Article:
The unsymmetrical discharge of a granular solid from a thin-walled cylindrical metal silo is well known to be a potential prelude to catastrophic buckling failure. The mechanics of this structure have only been very slowly unraveled in recent years with the help of powerful nonlinear finite element analyses. The associated buckling collapse is now known to be caused by localized axial membrane compression and occurs under predominantly elastic conditions. However, such high compressive stress concentrations are also known to produce significantly less imperfection sensitivity than uniform compression. For this reason, the search for an appropriately detrimental imperfection form under eccentric discharge has been quite a long one.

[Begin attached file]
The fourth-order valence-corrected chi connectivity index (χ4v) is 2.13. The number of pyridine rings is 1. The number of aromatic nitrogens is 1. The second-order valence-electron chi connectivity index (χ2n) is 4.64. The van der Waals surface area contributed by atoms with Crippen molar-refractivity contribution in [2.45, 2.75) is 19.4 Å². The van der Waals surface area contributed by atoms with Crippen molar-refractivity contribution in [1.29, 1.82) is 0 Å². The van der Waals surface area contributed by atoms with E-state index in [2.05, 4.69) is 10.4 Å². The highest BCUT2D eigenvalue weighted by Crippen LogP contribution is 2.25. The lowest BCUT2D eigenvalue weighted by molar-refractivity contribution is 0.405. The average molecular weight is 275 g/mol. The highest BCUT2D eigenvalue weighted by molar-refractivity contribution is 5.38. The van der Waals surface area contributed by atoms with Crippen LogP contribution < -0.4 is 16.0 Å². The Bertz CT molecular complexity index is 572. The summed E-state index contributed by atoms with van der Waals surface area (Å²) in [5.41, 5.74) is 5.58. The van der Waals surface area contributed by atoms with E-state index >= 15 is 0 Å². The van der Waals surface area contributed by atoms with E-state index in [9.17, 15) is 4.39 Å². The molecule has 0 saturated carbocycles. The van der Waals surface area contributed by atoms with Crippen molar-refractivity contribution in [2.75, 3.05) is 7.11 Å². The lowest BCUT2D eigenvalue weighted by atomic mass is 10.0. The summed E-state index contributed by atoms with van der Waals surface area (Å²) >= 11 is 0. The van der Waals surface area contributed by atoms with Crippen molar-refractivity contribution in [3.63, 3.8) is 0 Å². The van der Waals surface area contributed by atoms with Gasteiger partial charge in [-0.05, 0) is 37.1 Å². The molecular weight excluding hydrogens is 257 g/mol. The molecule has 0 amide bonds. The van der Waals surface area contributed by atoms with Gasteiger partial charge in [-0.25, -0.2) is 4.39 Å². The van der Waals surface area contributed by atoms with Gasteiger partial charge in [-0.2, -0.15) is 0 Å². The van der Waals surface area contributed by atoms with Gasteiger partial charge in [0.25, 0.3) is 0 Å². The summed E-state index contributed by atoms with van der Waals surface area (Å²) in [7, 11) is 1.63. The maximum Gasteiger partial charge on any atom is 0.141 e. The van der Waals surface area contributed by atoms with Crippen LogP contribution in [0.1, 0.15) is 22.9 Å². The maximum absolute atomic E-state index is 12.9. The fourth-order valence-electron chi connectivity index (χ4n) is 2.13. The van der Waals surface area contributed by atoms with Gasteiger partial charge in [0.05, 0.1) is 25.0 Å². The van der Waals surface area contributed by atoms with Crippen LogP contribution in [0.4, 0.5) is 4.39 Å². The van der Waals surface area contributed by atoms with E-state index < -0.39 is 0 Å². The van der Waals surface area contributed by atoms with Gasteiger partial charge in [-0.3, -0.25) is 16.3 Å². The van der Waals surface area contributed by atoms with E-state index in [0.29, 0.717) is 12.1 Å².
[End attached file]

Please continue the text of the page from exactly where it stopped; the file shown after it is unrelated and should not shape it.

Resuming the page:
This study presents and explores a novel form of long-wave imperfection using a superellipse to parametrise the entire shell geometry. This imperfection, termed 'superelliptical flattening', is judged to be potentially present in practical silo construction, and is shown to cause significant decreases in the nonlinear buckling strength of an imperfect slender silo under eccentric discharge.